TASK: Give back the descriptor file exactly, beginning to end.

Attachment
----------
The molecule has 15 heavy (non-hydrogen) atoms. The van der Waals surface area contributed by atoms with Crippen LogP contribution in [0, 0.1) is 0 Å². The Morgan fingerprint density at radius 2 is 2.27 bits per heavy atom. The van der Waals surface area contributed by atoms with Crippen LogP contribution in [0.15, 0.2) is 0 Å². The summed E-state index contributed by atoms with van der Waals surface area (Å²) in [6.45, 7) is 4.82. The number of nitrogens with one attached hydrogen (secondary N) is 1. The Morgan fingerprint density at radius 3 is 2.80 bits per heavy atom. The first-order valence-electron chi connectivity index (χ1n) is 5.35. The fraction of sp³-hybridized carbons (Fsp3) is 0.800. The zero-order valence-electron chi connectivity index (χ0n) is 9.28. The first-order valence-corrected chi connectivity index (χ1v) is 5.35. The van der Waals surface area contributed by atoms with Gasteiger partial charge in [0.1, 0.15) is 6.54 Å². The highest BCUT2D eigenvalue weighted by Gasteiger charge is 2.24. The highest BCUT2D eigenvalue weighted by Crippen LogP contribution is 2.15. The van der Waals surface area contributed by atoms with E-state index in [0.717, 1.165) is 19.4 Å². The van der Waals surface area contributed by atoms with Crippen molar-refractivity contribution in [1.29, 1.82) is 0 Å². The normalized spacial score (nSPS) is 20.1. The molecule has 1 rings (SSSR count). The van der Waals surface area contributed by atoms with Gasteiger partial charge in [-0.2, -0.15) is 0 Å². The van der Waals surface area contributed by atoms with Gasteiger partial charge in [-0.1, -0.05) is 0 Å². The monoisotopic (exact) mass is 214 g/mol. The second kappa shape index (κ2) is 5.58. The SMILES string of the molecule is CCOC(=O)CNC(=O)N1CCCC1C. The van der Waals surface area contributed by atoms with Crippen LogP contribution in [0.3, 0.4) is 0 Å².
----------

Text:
The molecule has 15 heavy (non-hydrogen) atoms. The van der Waals surface area contributed by atoms with Crippen LogP contribution in [0, 0.1) is 0 Å². The Morgan fingerprint density at radius 2 is 2.27 bits per heavy atom. The van der Waals surface area contributed by atoms with Crippen LogP contribution in [0.15, 0.2) is 0 Å². The summed E-state index contributed by atoms with van der Waals surface area (Å²) in [6.45, 7) is 4.82. The number of nitrogens with one attached hydrogen (secondary N) is 1. The Morgan fingerprint density at radius 3 is 2.80 bits per heavy atom. The first-order valence-electron chi connectivity index (χ1n) is 5.35. The fraction of sp³-hybridized carbons (Fsp3) is 0.800. The zero-order valence-electron chi connectivity index (χ0n) is 9.28. The first-order valence-corrected chi connectivity index (χ1v) is 5.35. The van der Waals surface area contributed by atoms with Gasteiger partial charge in [0.1, 0.15) is 6.54 Å². The highest BCUT2D eigenvalue weighted by Gasteiger charge is 2.24. The highest BCUT2D eigenvalue weighted by Crippen LogP contribution is 2.15. The van der Waals surface area contributed by atoms with E-state index in [0.717, 1.165) is 19.4 Å². The van der Waals surface area contributed by atoms with Crippen molar-refractivity contribution in [1.29, 1.82) is 0 Å². The normalized spacial score (nSPS) is 20.1. The molecule has 1 rings (SSSR count). The van der Waals surface area contributed by atoms with Gasteiger partial charge in [-0.2, -0.15) is 0 Å². The van der Waals surface area contributed by atoms with Gasteiger partial charge in [-0.1, -0.05) is 0 Å². The monoisotopic (exact) mass is 214 g/mol. The second kappa shape index (κ2) is 5.58. The SMILES string of the molecule is CCOC(=O)CNC(=O)N1CCCC1C. The van der Waals surface area contributed by atoms with Crippen LogP contribution in [0.3, 0.4) is 0 Å².